Many programs for families and communities. What has been particularly interesting to me as a social scientist, family therapist, and father, has been the many different programs across so many countries that are working to prevent child sexual abuse at the grassroots level: Girl empowerment projects run by the YWCA; Respectful relationship programs like the Red Cross’ RespectED program that teaches girls and boys about healthy relationships and gives them a language to name abuse when it happens. These are just two that come to mind.
On March 24-25, colleagues of mine like as Dr. Chris Wekele and her team at McMaster University’s Department of Pediatrics, along with facilitators from my research group, will convene a workshop we’ve called Wisdom2Action in Ottawa, Canada. Organized as an alternative to workshops where only researchers or senior clinicians speak, we’ll look for solutions to child sexual abuse by bringing together community leaders on the front lines of practice, program developers, youth, and even policy makers to share best and promising practices. The strategy is purposeful. Most of what is helping young people avoid sexual abuse is not easy to quantify or evaluate. Hundreds of small programs and community initiatives are hard at work changing how we think about sexual abuse, making it less and less acceptable, while giving victims more and more places to disclose, find support, and get services that are matched to their needs. For example, these days, many children are lucky enough to live in communities with Child Advocacy Centers where police, social services staff and medical personnel work together to create a seamless service delivery model that makes it easier for children to talk about what happened, get treatment, and proceed through the court process when it’s necessary.
Solution #3: Ensure that families, communities, schools and governments work together. Grassroots solutions are wonderful, and plentiful (though seldom well funded), but unfortunately they tend to lack coordination. They will fail unless there are society wide changes. I’m an optimist, mostly because a remarkable amount of attention is being paid to this issue. Take for example the World Health Organization’s World Report on Violence and Health which documents the cruel reality that many women and children, both male and female, continue to experience sexual abuse. Rates vary widely around the world, with many people still afraid to admit they were abused as children, or simply not labeling what happened to them as abuse, but the reported numbers tend to follow similar trends. For example, a US sample of adolescents found that 9% of girls reported that they were coerced into having sex their first time. Globally, it’s estimated that one in three women will, over her lifetime, experience at least one episode of sexual victimization. Boys, too, are often victims of sexual assault, though getting accurate statistics remains difficult. I’ve seen estimates that one in five boys are likely to experience abuse. That makes sense to me based on my clinical experience. For populations in prisons, and other groups engaged in high risk behaviors like drug abuse, that figure is likely much higher.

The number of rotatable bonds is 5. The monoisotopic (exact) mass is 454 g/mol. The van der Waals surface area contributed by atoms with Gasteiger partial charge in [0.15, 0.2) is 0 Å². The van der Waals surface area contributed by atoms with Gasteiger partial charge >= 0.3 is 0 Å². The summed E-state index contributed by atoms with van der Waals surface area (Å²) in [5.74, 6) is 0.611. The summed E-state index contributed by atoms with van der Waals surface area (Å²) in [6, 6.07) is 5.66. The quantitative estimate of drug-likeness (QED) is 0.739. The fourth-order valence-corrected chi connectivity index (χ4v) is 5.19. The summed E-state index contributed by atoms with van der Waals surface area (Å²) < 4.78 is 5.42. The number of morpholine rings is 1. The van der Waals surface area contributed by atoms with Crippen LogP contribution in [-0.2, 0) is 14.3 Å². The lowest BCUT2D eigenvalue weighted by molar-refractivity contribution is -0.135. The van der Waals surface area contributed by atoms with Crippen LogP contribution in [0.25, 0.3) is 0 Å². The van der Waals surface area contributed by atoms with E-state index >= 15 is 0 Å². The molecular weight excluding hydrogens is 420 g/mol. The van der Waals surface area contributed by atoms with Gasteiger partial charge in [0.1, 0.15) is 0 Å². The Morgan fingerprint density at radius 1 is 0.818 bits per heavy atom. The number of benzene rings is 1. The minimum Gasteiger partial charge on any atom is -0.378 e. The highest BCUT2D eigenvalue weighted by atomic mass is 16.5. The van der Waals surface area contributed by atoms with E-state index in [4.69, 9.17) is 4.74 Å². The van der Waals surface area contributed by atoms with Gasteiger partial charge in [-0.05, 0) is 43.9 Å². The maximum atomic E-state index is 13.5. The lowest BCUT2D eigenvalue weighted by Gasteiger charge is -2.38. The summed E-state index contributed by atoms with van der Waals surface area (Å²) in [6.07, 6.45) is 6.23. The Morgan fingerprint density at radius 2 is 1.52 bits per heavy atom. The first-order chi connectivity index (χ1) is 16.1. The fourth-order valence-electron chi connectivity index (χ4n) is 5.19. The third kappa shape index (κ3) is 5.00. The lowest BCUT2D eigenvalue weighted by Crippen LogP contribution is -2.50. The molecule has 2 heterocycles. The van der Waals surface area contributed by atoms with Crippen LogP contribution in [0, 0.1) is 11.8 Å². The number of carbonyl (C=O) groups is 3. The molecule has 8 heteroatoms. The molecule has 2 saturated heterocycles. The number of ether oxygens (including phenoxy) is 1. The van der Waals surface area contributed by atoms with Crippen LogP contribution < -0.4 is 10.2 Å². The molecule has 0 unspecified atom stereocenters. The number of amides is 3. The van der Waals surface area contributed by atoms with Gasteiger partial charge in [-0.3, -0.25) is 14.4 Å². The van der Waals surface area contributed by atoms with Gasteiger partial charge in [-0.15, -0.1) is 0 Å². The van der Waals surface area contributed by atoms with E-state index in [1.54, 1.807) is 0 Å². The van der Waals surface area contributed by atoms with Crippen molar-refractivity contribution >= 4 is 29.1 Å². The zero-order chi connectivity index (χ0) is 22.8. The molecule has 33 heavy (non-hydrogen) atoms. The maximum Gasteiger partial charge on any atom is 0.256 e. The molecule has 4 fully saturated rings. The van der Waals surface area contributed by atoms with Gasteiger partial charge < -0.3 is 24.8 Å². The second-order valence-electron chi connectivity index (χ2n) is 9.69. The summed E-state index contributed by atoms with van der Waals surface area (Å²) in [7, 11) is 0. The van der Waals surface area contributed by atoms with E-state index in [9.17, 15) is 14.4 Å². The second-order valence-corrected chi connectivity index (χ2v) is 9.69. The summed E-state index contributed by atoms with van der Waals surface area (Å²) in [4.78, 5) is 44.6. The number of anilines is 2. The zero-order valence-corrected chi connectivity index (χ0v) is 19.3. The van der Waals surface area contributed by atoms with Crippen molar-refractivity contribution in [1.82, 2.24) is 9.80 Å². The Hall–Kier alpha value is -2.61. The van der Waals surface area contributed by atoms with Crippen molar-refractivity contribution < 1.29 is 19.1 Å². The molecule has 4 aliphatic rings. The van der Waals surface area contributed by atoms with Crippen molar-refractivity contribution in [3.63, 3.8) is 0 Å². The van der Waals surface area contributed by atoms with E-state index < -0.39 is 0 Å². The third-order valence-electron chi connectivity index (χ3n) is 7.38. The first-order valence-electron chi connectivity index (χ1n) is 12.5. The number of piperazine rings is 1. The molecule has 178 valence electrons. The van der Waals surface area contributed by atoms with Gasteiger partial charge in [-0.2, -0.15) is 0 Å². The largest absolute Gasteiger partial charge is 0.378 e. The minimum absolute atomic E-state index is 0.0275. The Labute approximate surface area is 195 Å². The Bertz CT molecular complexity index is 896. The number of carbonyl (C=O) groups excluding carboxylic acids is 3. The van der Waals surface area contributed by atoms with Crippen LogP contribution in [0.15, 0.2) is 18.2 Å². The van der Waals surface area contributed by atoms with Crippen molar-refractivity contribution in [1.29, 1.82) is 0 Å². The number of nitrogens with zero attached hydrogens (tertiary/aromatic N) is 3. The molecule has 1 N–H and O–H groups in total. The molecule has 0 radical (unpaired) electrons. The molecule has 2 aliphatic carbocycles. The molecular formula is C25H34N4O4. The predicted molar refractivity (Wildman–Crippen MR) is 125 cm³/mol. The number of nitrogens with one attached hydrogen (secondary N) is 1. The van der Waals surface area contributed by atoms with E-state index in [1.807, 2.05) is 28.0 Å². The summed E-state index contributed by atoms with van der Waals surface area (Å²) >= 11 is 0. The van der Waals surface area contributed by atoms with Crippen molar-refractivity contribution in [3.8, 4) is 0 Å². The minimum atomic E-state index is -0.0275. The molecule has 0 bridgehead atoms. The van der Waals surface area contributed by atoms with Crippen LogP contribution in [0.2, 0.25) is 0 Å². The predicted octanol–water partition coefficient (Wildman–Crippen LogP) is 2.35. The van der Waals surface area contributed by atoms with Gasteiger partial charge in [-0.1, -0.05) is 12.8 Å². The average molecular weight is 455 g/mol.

This is a preventable situation. As parents, educators, communities and governments we can help. Indeed, even the Sustainable Development Goals which are being implemented with a target date of 2030 recognize the need to address the sexual victimization of women and children if we are to succeed at solving other big problems around the world. I can hardly imagine a childhood experience that destroys more children’s lives globally, with a cascade of problems well into adulthood. In fact, according to the WHO’s World Report, a young person who is raped during childhood is twice as likely to be sexually abused as an adult, largely because of how risk factors Velcro together, snowballing into patterns of problems (like low self-esteem and self-harming behaviors) that are entirely preventable. If this problem is going to be addressed it is going to take a comprehensive approach that names the problem and implements solutions that are child-based, support family strengthening, provide better services for children who are abused, addresses the way children are portrayed in the media, and finally, works with perpetrators as early as possible, providing the treatment they need to break the cycle of behavior that will put more children at risk.